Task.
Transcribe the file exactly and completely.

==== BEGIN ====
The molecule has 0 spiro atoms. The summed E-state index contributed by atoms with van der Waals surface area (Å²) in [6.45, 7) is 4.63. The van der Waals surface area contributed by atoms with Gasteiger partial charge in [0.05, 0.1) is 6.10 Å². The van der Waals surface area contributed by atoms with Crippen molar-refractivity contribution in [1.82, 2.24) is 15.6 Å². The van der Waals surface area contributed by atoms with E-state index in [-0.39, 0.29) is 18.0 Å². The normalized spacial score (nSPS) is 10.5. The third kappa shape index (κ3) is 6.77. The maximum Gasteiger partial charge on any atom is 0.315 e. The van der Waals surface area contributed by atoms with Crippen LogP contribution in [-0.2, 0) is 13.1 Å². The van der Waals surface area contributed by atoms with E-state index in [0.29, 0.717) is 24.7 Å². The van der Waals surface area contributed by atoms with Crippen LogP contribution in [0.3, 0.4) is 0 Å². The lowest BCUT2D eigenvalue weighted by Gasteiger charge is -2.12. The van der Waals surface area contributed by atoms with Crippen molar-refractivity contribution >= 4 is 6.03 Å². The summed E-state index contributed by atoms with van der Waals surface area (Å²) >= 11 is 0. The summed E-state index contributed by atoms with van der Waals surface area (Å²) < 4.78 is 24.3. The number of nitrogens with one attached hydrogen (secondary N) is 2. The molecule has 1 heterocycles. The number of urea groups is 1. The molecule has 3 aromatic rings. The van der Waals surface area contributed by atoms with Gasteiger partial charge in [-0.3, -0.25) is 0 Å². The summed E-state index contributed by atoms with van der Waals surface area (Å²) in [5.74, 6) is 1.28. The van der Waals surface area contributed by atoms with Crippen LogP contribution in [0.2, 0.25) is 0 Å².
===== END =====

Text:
The molecule has 0 spiro atoms. The summed E-state index contributed by atoms with van der Waals surface area (Å²) in [6.45, 7) is 4.63. The van der Waals surface area contributed by atoms with Gasteiger partial charge in [0.05, 0.1) is 6.10 Å². The van der Waals surface area contributed by atoms with Crippen molar-refractivity contribution in [1.82, 2.24) is 15.6 Å². The van der Waals surface area contributed by atoms with E-state index in [-0.39, 0.29) is 18.0 Å². The normalized spacial score (nSPS) is 10.5. The third kappa shape index (κ3) is 6.77. The maximum Gasteiger partial charge on any atom is 0.315 e. The van der Waals surface area contributed by atoms with Crippen LogP contribution in [-0.2, 0) is 13.1 Å². The van der Waals surface area contributed by atoms with E-state index in [0.29, 0.717) is 24.7 Å². The van der Waals surface area contributed by atoms with Crippen LogP contribution in [0.3, 0.4) is 0 Å². The lowest BCUT2D eigenvalue weighted by Gasteiger charge is -2.12. The van der Waals surface area contributed by atoms with Crippen molar-refractivity contribution >= 4 is 6.03 Å². The summed E-state index contributed by atoms with van der Waals surface area (Å²) >= 11 is 0. The summed E-state index contributed by atoms with van der Waals surface area (Å²) < 4.78 is 24.3. The number of nitrogens with one attached hydrogen (secondary N) is 2. The molecule has 1 heterocycles. The number of urea groups is 1. The molecule has 3 aromatic rings. The van der Waals surface area contributed by atoms with Gasteiger partial charge in [-0.3, -0.25) is 0 Å². The summed E-state index contributed by atoms with van der Waals surface area (Å²) in [5.74, 6) is 1.28. The van der Waals surface area contributed by atoms with Crippen LogP contribution in [0.2, 0.25) is 0 Å².